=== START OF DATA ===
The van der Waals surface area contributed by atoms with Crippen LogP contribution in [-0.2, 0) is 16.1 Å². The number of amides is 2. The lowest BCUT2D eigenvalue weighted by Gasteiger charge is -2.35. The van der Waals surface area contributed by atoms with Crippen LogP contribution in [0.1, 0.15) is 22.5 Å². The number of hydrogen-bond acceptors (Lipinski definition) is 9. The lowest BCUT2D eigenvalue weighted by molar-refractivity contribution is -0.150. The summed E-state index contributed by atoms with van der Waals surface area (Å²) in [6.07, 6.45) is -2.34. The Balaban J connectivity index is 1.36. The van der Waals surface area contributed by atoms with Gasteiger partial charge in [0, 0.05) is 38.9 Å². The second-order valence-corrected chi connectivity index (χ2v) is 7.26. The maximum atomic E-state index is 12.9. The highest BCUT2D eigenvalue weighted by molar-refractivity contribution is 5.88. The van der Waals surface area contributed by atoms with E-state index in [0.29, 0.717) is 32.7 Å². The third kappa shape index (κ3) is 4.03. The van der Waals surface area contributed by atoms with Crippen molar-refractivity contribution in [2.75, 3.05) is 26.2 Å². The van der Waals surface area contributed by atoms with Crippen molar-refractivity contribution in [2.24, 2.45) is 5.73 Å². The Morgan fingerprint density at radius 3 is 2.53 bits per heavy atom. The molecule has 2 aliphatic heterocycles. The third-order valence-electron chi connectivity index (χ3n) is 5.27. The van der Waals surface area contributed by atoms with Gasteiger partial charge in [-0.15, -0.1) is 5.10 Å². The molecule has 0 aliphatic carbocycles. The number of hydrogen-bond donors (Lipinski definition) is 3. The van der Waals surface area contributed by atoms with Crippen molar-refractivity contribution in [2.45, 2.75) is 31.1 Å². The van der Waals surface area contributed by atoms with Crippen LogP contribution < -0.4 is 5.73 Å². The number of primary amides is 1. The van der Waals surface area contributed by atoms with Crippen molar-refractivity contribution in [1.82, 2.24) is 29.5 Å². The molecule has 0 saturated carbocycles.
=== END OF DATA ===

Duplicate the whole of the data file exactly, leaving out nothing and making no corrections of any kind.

The van der Waals surface area contributed by atoms with Crippen LogP contribution in [-0.2, 0) is 16.1 Å². The number of amides is 2. The lowest BCUT2D eigenvalue weighted by Gasteiger charge is -2.35. The van der Waals surface area contributed by atoms with Crippen LogP contribution in [0.1, 0.15) is 22.5 Å². The number of hydrogen-bond acceptors (Lipinski definition) is 9. The lowest BCUT2D eigenvalue weighted by molar-refractivity contribution is -0.150. The summed E-state index contributed by atoms with van der Waals surface area (Å²) in [6.07, 6.45) is -2.34. The Balaban J connectivity index is 1.36. The van der Waals surface area contributed by atoms with Gasteiger partial charge in [0, 0.05) is 38.9 Å². The second-order valence-corrected chi connectivity index (χ2v) is 7.26. The maximum atomic E-state index is 12.9. The highest BCUT2D eigenvalue weighted by molar-refractivity contribution is 5.88. The van der Waals surface area contributed by atoms with E-state index in [0.29, 0.717) is 32.7 Å². The third kappa shape index (κ3) is 4.03. The van der Waals surface area contributed by atoms with Crippen molar-refractivity contribution in [2.75, 3.05) is 26.2 Å². The van der Waals surface area contributed by atoms with Crippen molar-refractivity contribution in [2.24, 2.45) is 5.73 Å². The Morgan fingerprint density at radius 3 is 2.53 bits per heavy atom. The molecule has 2 aliphatic heterocycles. The third-order valence-electron chi connectivity index (χ3n) is 5.27. The van der Waals surface area contributed by atoms with Gasteiger partial charge in [-0.15, -0.1) is 5.10 Å². The molecule has 0 aliphatic carbocycles. The number of hydrogen-bond donors (Lipinski definition) is 3. The van der Waals surface area contributed by atoms with Crippen molar-refractivity contribution in [2.45, 2.75) is 31.1 Å². The van der Waals surface area contributed by atoms with Crippen LogP contribution < -0.4 is 5.73 Å². The number of primary amides is 1. The van der Waals surface area contributed by atoms with Crippen molar-refractivity contribution in [1.82, 2.24) is 29.5 Å². The molecule has 0 saturated carbocycles.